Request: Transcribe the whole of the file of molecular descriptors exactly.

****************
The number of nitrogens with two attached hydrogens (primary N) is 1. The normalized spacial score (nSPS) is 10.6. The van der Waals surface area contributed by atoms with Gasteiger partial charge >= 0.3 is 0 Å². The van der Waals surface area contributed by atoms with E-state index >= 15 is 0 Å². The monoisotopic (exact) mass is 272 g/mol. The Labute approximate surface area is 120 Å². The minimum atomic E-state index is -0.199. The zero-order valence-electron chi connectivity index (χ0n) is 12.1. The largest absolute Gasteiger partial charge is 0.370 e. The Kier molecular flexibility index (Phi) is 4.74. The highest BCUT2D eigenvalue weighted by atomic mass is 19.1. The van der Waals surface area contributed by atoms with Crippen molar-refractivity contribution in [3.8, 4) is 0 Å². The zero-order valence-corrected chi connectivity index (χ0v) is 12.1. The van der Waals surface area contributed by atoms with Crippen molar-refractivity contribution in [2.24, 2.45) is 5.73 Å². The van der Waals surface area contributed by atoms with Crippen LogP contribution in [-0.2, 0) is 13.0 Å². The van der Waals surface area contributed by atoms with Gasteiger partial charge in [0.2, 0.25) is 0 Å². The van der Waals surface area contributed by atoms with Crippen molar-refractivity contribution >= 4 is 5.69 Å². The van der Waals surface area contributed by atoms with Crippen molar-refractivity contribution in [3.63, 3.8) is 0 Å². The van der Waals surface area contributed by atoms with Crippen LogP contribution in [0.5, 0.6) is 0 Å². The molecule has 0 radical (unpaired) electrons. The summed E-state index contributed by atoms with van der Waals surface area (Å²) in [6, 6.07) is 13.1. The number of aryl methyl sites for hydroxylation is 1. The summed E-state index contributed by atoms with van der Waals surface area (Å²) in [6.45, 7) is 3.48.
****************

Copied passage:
The number of nitrogens with two attached hydrogens (primary N) is 1. The normalized spacial score (nSPS) is 10.6. The van der Waals surface area contributed by atoms with Gasteiger partial charge >= 0.3 is 0 Å². The van der Waals surface area contributed by atoms with E-state index >= 15 is 0 Å². The monoisotopic (exact) mass is 272 g/mol. The Labute approximate surface area is 120 Å². The minimum atomic E-state index is -0.199. The zero-order valence-electron chi connectivity index (χ0n) is 12.1. The largest absolute Gasteiger partial charge is 0.370 e. The Kier molecular flexibility index (Phi) is 4.74. The highest BCUT2D eigenvalue weighted by atomic mass is 19.1. The van der Waals surface area contributed by atoms with Crippen molar-refractivity contribution in [3.8, 4) is 0 Å². The zero-order valence-corrected chi connectivity index (χ0v) is 12.1. The van der Waals surface area contributed by atoms with Crippen molar-refractivity contribution in [2.24, 2.45) is 5.73 Å². The van der Waals surface area contributed by atoms with Crippen LogP contribution in [-0.2, 0) is 13.0 Å². The van der Waals surface area contributed by atoms with Gasteiger partial charge in [0.2, 0.25) is 0 Å². The van der Waals surface area contributed by atoms with Crippen molar-refractivity contribution >= 4 is 5.69 Å². The van der Waals surface area contributed by atoms with Crippen molar-refractivity contribution in [3.63, 3.8) is 0 Å². The van der Waals surface area contributed by atoms with Crippen LogP contribution in [0.5, 0.6) is 0 Å². The molecule has 0 radical (unpaired) electrons. The summed E-state index contributed by atoms with van der Waals surface area (Å²) in [6, 6.07) is 13.1. The number of aryl methyl sites for hydroxylation is 1. The summed E-state index contributed by atoms with van der Waals surface area (Å²) in [6.45, 7) is 3.48.